Tags:From the Southern Alliance for Clean Energy:
SACE Commends EPA for Strong Mercury Rule
Estimates are that EPA’s final utility mercury rule will prevent up to 17,000 premature deaths every year
On December 21, the Environmental Protection Agency (EPA) announced a life-saving rule to limit mercury and other hazardous air pollutants from coal-fired power plants. EPA estimates that these new standards will prevent 90 percent of the mercury emitted by coal plants from being released to the air. The Southeast is home to almost 300 coal-burning units that can collectively emit more than 20,000 pounds of mercury into the air in a single year. In terms of positive impact on human health and the environment, this rule represents perhaps the most important clean air announcement since the Clean Air Act Amendments in 1990 because it is estimated to prevent more than 100,000 asthma attacks, over 4,000 heart attacks and up to 11,000 premature deaths each year. The rule will also provide $3-$9 in benefits for every $1 spent on compliance and will create 46,000 short-term and 8,000 long-term American jobs. In the Southeast alone it will provide up to $22 billion in benefits.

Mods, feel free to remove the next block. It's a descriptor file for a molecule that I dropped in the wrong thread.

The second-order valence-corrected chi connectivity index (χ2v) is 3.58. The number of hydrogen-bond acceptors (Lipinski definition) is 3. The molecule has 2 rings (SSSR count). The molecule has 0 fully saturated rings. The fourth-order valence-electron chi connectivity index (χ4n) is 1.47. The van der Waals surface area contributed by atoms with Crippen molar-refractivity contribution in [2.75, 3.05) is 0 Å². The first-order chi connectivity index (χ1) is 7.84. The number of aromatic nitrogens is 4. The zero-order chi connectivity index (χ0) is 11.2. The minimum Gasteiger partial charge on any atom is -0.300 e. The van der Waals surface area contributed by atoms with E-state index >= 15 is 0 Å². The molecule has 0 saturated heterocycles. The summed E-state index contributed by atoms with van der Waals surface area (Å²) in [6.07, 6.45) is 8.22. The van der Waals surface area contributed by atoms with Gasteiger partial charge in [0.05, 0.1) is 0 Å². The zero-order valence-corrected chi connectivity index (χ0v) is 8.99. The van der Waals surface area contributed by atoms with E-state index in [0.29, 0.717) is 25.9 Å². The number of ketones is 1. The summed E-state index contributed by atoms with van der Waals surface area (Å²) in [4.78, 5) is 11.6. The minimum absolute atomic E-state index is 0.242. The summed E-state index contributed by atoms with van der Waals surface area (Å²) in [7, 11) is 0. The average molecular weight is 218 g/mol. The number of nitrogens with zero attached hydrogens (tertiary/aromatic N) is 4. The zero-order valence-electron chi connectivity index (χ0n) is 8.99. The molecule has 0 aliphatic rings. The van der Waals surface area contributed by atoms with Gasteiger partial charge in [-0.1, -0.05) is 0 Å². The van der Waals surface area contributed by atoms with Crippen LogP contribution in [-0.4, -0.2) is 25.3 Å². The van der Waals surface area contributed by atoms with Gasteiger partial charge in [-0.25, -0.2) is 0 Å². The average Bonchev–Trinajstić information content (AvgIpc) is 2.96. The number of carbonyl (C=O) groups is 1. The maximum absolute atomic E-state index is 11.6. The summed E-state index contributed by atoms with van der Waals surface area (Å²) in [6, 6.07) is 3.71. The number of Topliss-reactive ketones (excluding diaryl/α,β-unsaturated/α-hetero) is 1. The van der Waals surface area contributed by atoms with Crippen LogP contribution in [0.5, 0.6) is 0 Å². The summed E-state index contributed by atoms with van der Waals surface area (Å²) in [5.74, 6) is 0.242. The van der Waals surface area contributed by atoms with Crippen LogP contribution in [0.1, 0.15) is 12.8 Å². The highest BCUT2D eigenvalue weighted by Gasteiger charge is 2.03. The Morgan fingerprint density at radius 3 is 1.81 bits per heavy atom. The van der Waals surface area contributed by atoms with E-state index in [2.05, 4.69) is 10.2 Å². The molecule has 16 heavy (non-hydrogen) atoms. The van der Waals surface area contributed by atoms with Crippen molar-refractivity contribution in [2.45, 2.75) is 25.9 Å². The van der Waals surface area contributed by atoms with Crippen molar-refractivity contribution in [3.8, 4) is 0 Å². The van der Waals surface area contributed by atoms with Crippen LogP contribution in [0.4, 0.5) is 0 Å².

Dr. Stephen A. Smith, executive director of the Southern Alliance for Clean Energy had the following statement in regards to this new rule:
“Coal-fired power is one of our dirtiest and highest risk choices for electricity. We are pleased that EPA has taken the necessary steps, although long overdue, to finalize a strong rule limiting mercury and other hazardous air pollutants from coal plants. The oldest and dirtiest coal plants continue to operate because they have been ‘cheap’ for utilities. However, when you fully account for the health and environmental costs as well as the barrier that these plants create for innovative new technologies like energy efficiency and renewable energy, coal plants are actually extraordinarily expensive for citizens.
“This rule gives Southeastern utilities, who have made the choice to heavily rely on coal, an important opportunity to evaluate the economics of their coal fleets. The evidence shows that multiple economic factors, independent of this new EPA rule, are already calling into question running old, inefficient coal plants. The cost of coal is poised to increase even as the cost of alternative fuel decreases. Aging plants are more expensive to maintain and they generate electricity less efficiently. The new mercury rule will drive operators of old coal plants to fully consider all of these economic factors and either clean up or shut the units down. In either case, public health and the environment are winners.”